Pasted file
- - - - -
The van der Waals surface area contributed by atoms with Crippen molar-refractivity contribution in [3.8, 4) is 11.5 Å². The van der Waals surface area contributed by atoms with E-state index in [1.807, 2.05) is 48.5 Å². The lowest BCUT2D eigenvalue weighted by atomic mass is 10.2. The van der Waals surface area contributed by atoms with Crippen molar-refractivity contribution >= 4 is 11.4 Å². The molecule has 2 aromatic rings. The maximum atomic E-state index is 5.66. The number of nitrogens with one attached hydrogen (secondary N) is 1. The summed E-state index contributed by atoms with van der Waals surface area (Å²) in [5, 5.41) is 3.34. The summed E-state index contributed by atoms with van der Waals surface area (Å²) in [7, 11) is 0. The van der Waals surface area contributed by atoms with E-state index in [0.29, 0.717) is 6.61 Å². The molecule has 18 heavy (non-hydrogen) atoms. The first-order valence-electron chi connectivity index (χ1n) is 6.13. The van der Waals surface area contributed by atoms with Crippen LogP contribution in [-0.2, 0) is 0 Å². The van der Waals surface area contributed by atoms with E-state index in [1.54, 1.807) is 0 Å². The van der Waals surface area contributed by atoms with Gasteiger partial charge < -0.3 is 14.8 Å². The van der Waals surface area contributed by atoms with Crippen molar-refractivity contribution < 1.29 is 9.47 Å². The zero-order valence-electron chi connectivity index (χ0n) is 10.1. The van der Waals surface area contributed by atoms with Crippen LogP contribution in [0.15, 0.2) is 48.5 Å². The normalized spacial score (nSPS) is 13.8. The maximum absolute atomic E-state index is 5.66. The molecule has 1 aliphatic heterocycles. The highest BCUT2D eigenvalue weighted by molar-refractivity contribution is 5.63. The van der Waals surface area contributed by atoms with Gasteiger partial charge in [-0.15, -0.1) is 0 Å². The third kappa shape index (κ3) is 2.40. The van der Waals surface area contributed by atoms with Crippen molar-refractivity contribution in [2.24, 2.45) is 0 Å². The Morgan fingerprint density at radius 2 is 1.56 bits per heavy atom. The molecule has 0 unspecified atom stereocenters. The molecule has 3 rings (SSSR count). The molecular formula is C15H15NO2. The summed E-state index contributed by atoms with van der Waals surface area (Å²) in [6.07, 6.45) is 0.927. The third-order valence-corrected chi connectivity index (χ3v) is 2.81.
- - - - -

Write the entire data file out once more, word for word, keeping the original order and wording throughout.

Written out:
The van der Waals surface area contributed by atoms with Crippen molar-refractivity contribution in [3.8, 4) is 11.5 Å². The van der Waals surface area contributed by atoms with E-state index in [1.807, 2.05) is 48.5 Å². The lowest BCUT2D eigenvalue weighted by atomic mass is 10.2. The van der Waals surface area contributed by atoms with Crippen molar-refractivity contribution >= 4 is 11.4 Å². The molecule has 2 aromatic rings. The maximum atomic E-state index is 5.66. The number of nitrogens with one attached hydrogen (secondary N) is 1. The summed E-state index contributed by atoms with van der Waals surface area (Å²) in [5, 5.41) is 3.34. The summed E-state index contributed by atoms with van der Waals surface area (Å²) in [7, 11) is 0. The van der Waals surface area contributed by atoms with E-state index in [0.29, 0.717) is 6.61 Å². The molecule has 18 heavy (non-hydrogen) atoms. The first-order valence-electron chi connectivity index (χ1n) is 6.13. The van der Waals surface area contributed by atoms with Crippen LogP contribution in [-0.2, 0) is 0 Å². The van der Waals surface area contributed by atoms with E-state index in [1.54, 1.807) is 0 Å². The van der Waals surface area contributed by atoms with Gasteiger partial charge < -0.3 is 14.8 Å². The van der Waals surface area contributed by atoms with Crippen molar-refractivity contribution < 1.29 is 9.47 Å². The zero-order valence-electron chi connectivity index (χ0n) is 10.1. The van der Waals surface area contributed by atoms with Crippen LogP contribution in [0.15, 0.2) is 48.5 Å². The normalized spacial score (nSPS) is 13.8. The maximum absolute atomic E-state index is 5.66. The molecule has 1 aliphatic heterocycles. The highest BCUT2D eigenvalue weighted by molar-refractivity contribution is 5.63. The van der Waals surface area contributed by atoms with Gasteiger partial charge in [-0.15, -0.1) is 0 Å². The third kappa shape index (κ3) is 2.40. The van der Waals surface area contributed by atoms with Crippen molar-refractivity contribution in [2.24, 2.45) is 0 Å². The Morgan fingerprint density at radius 2 is 1.56 bits per heavy atom. The molecule has 0 unspecified atom stereocenters. The molecule has 3 rings (SSSR count). The molecular formula is C15H15NO2. The summed E-state index contributed by atoms with van der Waals surface area (Å²) in [6.07, 6.45) is 0.927. The third-order valence-corrected chi connectivity index (χ3v) is 2.81.